Zambrano instead has a mono-logical, somewhat introverted idea of citizenship. This is conceived as the bedrock that makes the exercise of radical self-reflexivity possible, avoiding its slipping towards self-destruction. According to Zambrano you examine yourself, you reflect on your life, in an act of confessing. Self-reflexivity here means confession to yourself and to the entity that is overlooking your life, God, that gives you a reason. In this sense María Zambrano operates the passage from the thought of myself, the care of myself by myself, of the Stoic, to the care of myself by God’s appeal, by confession to Him, that is done and recommended by Saint Augustin, actually one of the authors that the Spanish philosopher most assiduously read. Confessing needs articulating words, speaking up.
      Silence is meaningless, when it is not a sin; it should be broken through confession. This is why Ortega y Gasset’s silence about the Spanish civil war is so deeply disturbing, because it contradicts the requirements of self-reflexivity which is the one privilege of philosophy. Max Aub, who did not like Ortega, made fun of him, labelling him as too ready to confuse the world with his narrow milieu, ‘muy dispuesto a confundir el mundo con su mundillo,’ and in this way merging the spirit of time with his kitchen’s smell, ‘confundiendo el olor de la cocina con el del tiempo.’ It was as if Ortega were not able to see what was going on in Spain after July 18th, 1936, unable to have an opinion about the Spanish civil war, as if he stopped thinking at all. This is especially appalling, if one agrees with Zambrano’s claim that philosophy refers to poetry as its special form of expression. Poetry can never be done and received in the shape of silence. It is a music, but with propositional content; it needs words, a voice, as it is the case of confession and reflexivity by which one cannot remain mute, but has first to convey a meaning to oneself.
      Citizenship in this perspective is a language by which those confessing words could be said and understood. It is also a space, a precinct, a house, where those words could be freely expressed and have a secured echo. Words without echo would be soon recaptured by silence and confession and reflexivity would become something void, empty. This the reason why they need citizenship as the capacity of giving one’s words a special and certain echo. But on this conclusion Max Aub could not but agree. Echo – he would only add – implies to have a story to share and to be told together. If you might be an exile alone, lost to the others, and exile actually makes you prone and a prey to loneliness, you cannot be a citizen in a solitary mood, without others to embrace you as their fellow countrymen.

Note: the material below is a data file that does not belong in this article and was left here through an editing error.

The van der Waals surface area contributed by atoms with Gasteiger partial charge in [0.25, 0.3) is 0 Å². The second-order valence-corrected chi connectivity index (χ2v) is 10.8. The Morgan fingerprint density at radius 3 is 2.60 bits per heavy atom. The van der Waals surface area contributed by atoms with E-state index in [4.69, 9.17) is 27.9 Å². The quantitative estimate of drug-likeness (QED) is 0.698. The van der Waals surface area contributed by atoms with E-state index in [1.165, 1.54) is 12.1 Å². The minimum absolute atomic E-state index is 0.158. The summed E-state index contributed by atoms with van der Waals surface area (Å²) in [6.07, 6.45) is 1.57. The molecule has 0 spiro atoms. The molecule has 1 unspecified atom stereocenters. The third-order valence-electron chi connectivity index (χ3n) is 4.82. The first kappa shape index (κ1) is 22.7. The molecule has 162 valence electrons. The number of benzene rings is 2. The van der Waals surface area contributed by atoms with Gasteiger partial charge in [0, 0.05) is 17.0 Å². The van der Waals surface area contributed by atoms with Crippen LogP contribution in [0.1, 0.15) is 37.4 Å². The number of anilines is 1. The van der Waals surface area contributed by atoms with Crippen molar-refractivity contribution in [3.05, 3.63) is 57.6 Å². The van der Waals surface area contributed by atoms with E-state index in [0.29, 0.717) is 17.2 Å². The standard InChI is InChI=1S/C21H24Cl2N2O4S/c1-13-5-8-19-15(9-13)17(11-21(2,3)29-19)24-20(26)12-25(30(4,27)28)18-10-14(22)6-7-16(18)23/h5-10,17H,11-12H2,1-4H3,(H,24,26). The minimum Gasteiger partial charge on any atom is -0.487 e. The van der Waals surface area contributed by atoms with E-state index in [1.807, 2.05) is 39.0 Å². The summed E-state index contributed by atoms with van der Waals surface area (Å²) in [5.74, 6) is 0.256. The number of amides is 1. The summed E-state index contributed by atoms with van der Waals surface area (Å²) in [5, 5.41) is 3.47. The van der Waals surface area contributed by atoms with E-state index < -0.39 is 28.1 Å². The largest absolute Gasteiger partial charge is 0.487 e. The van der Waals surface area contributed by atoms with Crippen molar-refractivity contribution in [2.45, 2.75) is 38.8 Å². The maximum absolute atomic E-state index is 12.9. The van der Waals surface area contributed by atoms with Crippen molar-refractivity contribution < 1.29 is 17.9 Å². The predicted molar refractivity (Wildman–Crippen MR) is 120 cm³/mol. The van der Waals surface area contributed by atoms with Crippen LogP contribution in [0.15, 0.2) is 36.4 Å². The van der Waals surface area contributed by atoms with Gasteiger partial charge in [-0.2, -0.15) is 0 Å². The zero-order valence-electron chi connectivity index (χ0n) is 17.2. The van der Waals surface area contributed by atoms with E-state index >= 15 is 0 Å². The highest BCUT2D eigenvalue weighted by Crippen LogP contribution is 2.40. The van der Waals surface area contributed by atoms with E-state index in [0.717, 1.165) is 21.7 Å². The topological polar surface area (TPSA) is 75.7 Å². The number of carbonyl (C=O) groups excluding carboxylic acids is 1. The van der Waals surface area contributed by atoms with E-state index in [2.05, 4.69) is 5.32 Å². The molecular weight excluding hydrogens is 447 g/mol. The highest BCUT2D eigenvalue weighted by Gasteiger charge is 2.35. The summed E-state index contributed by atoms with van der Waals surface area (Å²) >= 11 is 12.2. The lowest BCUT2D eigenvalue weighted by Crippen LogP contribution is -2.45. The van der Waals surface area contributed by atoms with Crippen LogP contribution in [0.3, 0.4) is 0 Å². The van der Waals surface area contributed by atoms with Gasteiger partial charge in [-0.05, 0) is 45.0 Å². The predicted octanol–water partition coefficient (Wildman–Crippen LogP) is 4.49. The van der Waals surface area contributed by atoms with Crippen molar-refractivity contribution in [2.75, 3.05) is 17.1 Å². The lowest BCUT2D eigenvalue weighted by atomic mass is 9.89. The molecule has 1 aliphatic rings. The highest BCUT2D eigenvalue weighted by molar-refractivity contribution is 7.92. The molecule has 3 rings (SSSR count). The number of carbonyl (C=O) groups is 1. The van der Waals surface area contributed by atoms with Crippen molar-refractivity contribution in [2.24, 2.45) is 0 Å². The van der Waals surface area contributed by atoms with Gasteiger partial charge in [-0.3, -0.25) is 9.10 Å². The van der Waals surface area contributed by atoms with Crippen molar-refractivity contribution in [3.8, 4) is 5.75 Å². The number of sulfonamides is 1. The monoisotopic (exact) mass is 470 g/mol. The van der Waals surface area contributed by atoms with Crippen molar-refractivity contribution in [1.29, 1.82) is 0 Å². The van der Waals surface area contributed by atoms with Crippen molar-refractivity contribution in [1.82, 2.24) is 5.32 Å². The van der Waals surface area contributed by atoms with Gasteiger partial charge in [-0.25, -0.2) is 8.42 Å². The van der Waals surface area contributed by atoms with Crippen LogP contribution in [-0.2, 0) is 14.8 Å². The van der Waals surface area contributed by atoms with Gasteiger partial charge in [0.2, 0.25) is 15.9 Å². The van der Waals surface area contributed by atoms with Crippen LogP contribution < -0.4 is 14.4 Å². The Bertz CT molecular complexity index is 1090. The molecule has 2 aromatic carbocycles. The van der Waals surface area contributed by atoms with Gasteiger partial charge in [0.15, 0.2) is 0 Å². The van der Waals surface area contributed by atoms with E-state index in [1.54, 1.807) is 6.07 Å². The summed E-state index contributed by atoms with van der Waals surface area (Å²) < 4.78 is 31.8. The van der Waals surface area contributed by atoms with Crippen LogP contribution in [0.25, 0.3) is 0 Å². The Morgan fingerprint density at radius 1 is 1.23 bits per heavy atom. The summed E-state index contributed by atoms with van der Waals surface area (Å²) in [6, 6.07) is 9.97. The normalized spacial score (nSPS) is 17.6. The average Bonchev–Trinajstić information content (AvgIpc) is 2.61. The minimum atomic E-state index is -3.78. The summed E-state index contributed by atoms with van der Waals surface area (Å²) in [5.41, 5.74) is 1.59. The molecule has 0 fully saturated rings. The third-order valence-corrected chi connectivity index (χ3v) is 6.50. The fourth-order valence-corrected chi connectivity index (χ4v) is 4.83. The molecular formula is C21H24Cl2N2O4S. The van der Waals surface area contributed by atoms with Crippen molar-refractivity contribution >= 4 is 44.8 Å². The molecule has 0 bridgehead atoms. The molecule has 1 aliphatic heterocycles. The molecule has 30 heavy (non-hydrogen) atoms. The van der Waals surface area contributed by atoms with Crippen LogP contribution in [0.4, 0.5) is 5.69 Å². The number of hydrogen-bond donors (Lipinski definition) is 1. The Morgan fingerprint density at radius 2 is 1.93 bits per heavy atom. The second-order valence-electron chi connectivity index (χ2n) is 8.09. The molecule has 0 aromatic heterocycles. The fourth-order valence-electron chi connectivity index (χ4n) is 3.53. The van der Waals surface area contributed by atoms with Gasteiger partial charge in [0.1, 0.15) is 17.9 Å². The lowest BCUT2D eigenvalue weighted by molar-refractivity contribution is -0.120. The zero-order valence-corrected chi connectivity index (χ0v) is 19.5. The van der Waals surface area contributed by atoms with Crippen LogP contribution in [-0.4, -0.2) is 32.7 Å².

Max Aub’s most famous and intense piece of theatre is San Juan, published in 1943, shortly after his arrival to Mexico. In it Aub summarizes his experience of exile and wanderer through France and Northern Africa. The story is that of a boat of Jews fleeing Nazi persecution and trying to find a country where to get refuge, seeking for asylum and a safe place. But this secure haven is cruelly refused to them. They are not allowed to land in any port. No country accepts them as refugees, no state wants them. So, the boat has to go back into high sea and recommence the quest for a safe haven.
      The people on the boat are no longer citizens, but not yet refugees. Asylum is denied to them. They are worse than refugees, they find themselves plunged into a much more primordial condition, the one that tries to get the status of a refugee. The denial of such status makes them even less than naked human beings; they are dis-humanized, radically humiliated, pushed into a no man’s land where no human rights hold, but just basic, primordial needs. This situation illustrates the connection between being a refugee and a citizen, and how much the one refers back to the other. But it also illustrates how much asylum is a basic legal condition for human beings that if denied makes of them something lower than men. This means that in a sense Hannah Arendt was wrong. Not only was she wrong of making not just legal subjectivity the right to have rights, but mainly of ascribing this generative capacity of rights only to citizenship. And she was wrong in not considering how much the status of a refugee might somehow be a safe place and a room for real basic rights.
      Max Aub on the contrary does not complain of the refugee status as an anti-chamber to human nakedness, for he believes this stresses the need for guaranteeing a basic normative status, which, once granted, may later open the door to a fuller legal subjectivity, which is that of citizenship. It is the denial of the refugee status that is the real abyss of legal subjectivity, where one can only have the consolation of repeating the concluding phrase of San Juan: ‘For he remembered that they were but flesh; a wind that passeth away, and cometh not again’ (‘Y acordose que eran carne; soplo que va y no viene’) (Psalm 78:39).